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The Children’s University as Learning Broker: Towards a child centred approach through validating the learning, not the learner. Pete Jones Director, Shropshire.

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Presentation on theme: "The Children’s University as Learning Broker: Towards a child centred approach through validating the learning, not the learner. Pete Jones Director, Shropshire."— Presentation transcript:

1 The Children’s University as Learning Broker: Towards a child centred approach through validating the learning, not the learner. Pete Jones Director, Shropshire CU Ltd Plenary Paper Truth or Dare? Dilemmas in science communication with children SiS Catalyst & EUCU.NET Joint Conference in Łódź/Poland, 23rd - 26th October

2 Outline Preamble & Context Learning Brokerages CU Trust Framework Case Studies Some Thoughts A quick note- this presentation is really a thought piece and as such will probably raise more questions than it answers.

3 Preamble & Context What are Universities for? The University Blue Sky Research Knowledge Hubs Workforce Development Repositories of knowledge Validators of knowledge Engines of economic growth Community Regeneration Applied Research Add your own here…. Social mobility Teaching institutions Training Institutions

4 Possible influencers on how a University sees itself: Is an Institution: Selecting /Recruiting Elite/Inclusive Research/ Teaching Local/National/ Global What Influences an institution: Funding Location History Staff Nation & Culture

5 What is a University for depends on who you ask? Students Senior Management Faculty Staff Outreach Staff Research Councils National Government Local Government Local Population Local schools

6 ‘The traditional model of an elite liberal higher education system based on a hierarchical classroom knowledge transfer is beginning to be replaced by a mass system which is increasingly based on a combination of knowledge and competence based approaches in a diverse variety’ of learning sites. (Jones, 2007) In the UK-Funding regime changes, credit transfer, work based learning, fast track degrees, recognition of prior learning, diverse entry and progression pathways, part time, MOOCS, etc..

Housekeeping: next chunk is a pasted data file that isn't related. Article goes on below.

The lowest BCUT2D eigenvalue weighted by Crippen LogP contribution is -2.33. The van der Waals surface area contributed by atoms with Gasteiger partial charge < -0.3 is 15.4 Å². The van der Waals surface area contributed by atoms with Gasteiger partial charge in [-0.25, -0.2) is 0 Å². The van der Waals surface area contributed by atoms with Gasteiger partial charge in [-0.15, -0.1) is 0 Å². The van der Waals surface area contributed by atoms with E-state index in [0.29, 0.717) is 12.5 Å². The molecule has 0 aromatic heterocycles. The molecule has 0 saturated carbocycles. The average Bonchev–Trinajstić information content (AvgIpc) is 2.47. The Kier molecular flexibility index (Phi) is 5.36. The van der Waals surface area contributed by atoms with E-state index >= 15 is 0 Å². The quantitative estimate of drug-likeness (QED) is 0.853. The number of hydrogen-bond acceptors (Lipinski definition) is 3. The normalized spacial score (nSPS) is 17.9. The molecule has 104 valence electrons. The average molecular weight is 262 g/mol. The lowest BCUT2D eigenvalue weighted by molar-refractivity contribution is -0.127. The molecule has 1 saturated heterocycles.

7 ‘There is a move toward a more structured approach toward an emphasis on ‘learning to learn’…competency in learning is becoming a more explicit tenant of higher education, with demands for more quantitative measures of its outcomes’ (Jones 2007) We need to be mindful that children’s universities do not raise aspirations to a kind of university that may no longer exist when they come of age. An old definition of a University was of a community of learning maybe we are returning to this?

8 Learning Brokerages What is a learning brokerage? In essence it is a mediation between learners and providers seeking to negotiate and inform. Models of learning brokerage vary and there is no clear use or understanding of the term. However to broker effectively Thomas et al (2004) identify six stages a brokerage must excel at to effectively broker learning

9 Understanding the current situation Gaining entry and building trust Raising interest in learning Identifying right learning opportunities Promoting learning success Addressing organisational issues (I suggest that the stages be viewed as cyclical and most of us do this sort of thing anyway!)

10 CU Trust Framework (English) A Social Franchise Model Memberships fees charged to organisations to operate branded Local Children’s Universities Local delivery of national framework Organisations sign up to: Adopting a National quality assurance framework for out of school/ off curricula learning activities